New League changes will have big effect for Bulldogs

Under the new league alignment, the Bulldogs (left) will now meet up with the rival College Park Falcons in league play in 12 out of the 21 sports offered at Alhambra. (NEVILLE GUARD / Courtesy)
Under the new league alignment, the Bulldogs (left) will now meet up with the rival College Park Falcons in league play in 12 out of the 21 sports offered at Alhambra. (NEVILLE GUARD / Courtesy)
By GERARDO RECINOS
Martinez Tribune

In a little over a month, the Diablo Athletic League will debut and Alhambra will take its place among the 12-team league that has been split into two conferences.

The move was made as part of an initiative to restore competitive equity to all sports in the region. Teams from both the Diablo Foothill Athletic League and Diablo Valley Athletic League will be pitted against each other in the new league. Teams have been assigned spots in their respective conferences to balance them out competitively.

Those changes will have significant repercussions for Alhambra teams, assuredly more good than bad.

For example, in tennis, the Bulldog girls will move into a conference where they will play against Berean Christian, Clayton Valley Charter, Concord, Mt.Diablo and Ygnacio Valley. Traditionally, all those schools have tennis programs that are suited to play against the Bulldogs and will breed more competitive matches compared to the tough DFAL, which the Bulldog tennis team has struggled in recent history.

In football, the Bulldogs will move into a conference where they no longer have to play the likes of Campolindo, who never lost a league game in the DFAL. Instead they’ll get to line up against rival College Park every year, and have the benefit of playing Mt.Diablo and Ygnacio Valley, both teams who have struggled recently.

While the debate can continue about whether a weaker conference schedule could hurt a team going into the playoffs, the Bulldogs have balanced their schedule by lining up matches against former DFAL foes Miramonte, Acalanes and Las Lomas in the preseason.

Water polo will also benefit from the turnaround of the league, as they no longer have to face powerhouse programs like Miramonte, Campolindo and Acalanes once a year. Miramonte, who has won seven out of the last 10 NCS Division I titles, will be slotted into a league with Northgate, Campolindo, Las Lomas and Acalanes. Of the five teams in the Valley Conference, each has won an NCS title in the last five years.

In the Foothill Conference, only Alhambra has collected NCS medals in the last five years.

The only sports in which Alhambra has been sorted into the “top tier” schools are the ones in which the school has seen the most recent success.

The girls soccer team will continue to see the likes of Campolindo and Miramonte during their league campaigns. The Bulldogs have had classic showdowns over the last few years with both teams. They will also welcome a tough rival College Park team into the mix, again another school that will make it so that no match up in league will be a “gimme” for any of the six teams in the Valley Conference.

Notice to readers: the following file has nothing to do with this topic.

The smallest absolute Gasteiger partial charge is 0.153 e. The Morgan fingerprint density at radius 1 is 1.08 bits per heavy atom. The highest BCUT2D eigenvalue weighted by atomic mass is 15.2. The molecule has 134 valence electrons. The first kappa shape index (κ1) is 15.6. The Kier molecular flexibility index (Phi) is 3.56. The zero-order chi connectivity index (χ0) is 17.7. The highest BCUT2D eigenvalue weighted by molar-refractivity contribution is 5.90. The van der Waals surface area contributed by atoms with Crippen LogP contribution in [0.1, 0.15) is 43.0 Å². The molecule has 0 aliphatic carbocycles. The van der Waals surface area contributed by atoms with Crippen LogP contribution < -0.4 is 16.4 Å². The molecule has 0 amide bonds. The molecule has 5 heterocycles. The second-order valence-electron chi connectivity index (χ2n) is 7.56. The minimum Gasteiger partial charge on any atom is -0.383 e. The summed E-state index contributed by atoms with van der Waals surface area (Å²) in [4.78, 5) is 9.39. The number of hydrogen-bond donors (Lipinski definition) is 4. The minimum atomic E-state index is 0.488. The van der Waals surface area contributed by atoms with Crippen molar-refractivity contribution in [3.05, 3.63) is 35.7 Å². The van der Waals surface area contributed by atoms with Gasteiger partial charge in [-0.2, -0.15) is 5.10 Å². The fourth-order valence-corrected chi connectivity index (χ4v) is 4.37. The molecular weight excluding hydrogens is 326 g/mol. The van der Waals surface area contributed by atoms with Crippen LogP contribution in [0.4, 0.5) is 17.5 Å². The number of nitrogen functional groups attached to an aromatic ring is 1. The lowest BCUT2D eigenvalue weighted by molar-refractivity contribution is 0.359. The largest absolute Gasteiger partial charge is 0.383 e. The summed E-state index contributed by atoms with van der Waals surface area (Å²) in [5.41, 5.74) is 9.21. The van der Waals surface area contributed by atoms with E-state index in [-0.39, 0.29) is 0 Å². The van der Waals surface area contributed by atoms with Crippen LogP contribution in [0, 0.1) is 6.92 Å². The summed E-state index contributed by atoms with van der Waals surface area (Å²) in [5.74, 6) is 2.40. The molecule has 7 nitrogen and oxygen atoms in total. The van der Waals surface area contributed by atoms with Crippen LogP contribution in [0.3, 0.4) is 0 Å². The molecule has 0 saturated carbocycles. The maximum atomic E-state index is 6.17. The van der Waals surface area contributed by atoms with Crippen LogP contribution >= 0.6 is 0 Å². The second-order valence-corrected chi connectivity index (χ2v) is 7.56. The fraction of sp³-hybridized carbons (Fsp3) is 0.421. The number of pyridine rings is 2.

In wrestling, the Bulldogs will continue to face off with powerhouse Las Lomas in the top tier division, but will also welcome the rival College Park Falcons and Clayton Valley Charter Eagles into the mix. The Falcons claimed two NCS titles in the last 10 years, while Las Lomas has owned the Division II crown for the past two years.

The softball team, fresh off a third straight Division II crown, will face a lot of changes in the coming year. Not only will they move into a conference with Clayton Valley and Concord, but they will also move into Division I after another restructuring sees them move up for the second time in the last five years. A tougher league campaign should keep the girls sharp for possible match ups against Division I powers like Amador Valley, Foothill, James Logan and reigning-champion Freedom in possible playoff match ups.

Similarly, the boys on the diamond will also continue to play tough opponents in their conference. Miramonte and Las Lomas will no longer be on the schedule, but the Dogs will now have to contend with Clayton Valley and College Park twice a year while still having to face the likes of Acalanes and Campolindo.

Acalanes and College Park have both won NCS titles in the last five years, while Campolindo is rebuilding off a run of four straight titles from 2010-2013. The Cougars, however, did knock Alhambra out of the playoffs last May in the first round of NCS.

While the restructuring will leave some teams with tough league schedules, the hope is that at the Bulldog house it will also lead to more entertaining sports action. Lopsided scores should be a thing of the past, and with it the action on the Alhambra fields should be here to stay.

About Gerardo Recinos

Gerardo Recinos is a journalist currently living in Concord, Calif. He is a recent graduate of San Francisco State University, with a degree in Journalism (History minor). Gerardo covers sports throughout Martinez and Pleasant Hill. It's his lifelong mission to get people in the U.S. to stop calling football "soccer," and to call American football "handegg."

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